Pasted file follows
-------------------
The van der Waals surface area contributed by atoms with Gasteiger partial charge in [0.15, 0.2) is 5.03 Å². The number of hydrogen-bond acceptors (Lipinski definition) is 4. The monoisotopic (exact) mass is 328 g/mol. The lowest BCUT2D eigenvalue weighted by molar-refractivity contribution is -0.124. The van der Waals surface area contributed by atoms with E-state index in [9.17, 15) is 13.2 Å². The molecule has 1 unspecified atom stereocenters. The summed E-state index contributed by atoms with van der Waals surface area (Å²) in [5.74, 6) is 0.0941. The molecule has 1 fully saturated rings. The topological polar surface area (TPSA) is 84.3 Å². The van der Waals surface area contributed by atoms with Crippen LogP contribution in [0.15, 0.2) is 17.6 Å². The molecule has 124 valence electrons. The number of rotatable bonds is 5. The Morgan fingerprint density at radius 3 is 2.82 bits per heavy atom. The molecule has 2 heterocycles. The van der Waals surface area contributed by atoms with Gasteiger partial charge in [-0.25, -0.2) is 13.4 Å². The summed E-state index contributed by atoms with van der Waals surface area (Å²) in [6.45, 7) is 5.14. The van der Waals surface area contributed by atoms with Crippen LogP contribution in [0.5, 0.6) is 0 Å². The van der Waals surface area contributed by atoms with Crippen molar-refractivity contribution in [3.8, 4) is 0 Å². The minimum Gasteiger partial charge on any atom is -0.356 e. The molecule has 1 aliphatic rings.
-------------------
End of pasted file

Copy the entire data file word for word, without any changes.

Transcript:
The van der Waals surface area contributed by atoms with Gasteiger partial charge in [0.15, 0.2) is 5.03 Å². The number of hydrogen-bond acceptors (Lipinski definition) is 4. The monoisotopic (exact) mass is 328 g/mol. The lowest BCUT2D eigenvalue weighted by molar-refractivity contribution is -0.124. The van der Waals surface area contributed by atoms with E-state index in [9.17, 15) is 13.2 Å². The molecule has 1 unspecified atom stereocenters. The summed E-state index contributed by atoms with van der Waals surface area (Å²) in [5.74, 6) is 0.0941. The molecule has 1 fully saturated rings. The topological polar surface area (TPSA) is 84.3 Å². The van der Waals surface area contributed by atoms with Crippen LogP contribution in [0.15, 0.2) is 17.6 Å². The molecule has 124 valence electrons. The number of rotatable bonds is 5. The Morgan fingerprint density at radius 3 is 2.82 bits per heavy atom. The molecule has 2 heterocycles. The van der Waals surface area contributed by atoms with Gasteiger partial charge in [-0.25, -0.2) is 13.4 Å². The summed E-state index contributed by atoms with van der Waals surface area (Å²) in [6.45, 7) is 5.14. The van der Waals surface area contributed by atoms with Crippen LogP contribution in [0.5, 0.6) is 0 Å². The van der Waals surface area contributed by atoms with Crippen molar-refractivity contribution in [3.8, 4) is 0 Å². The minimum Gasteiger partial charge on any atom is -0.356 e. The molecule has 1 aliphatic rings.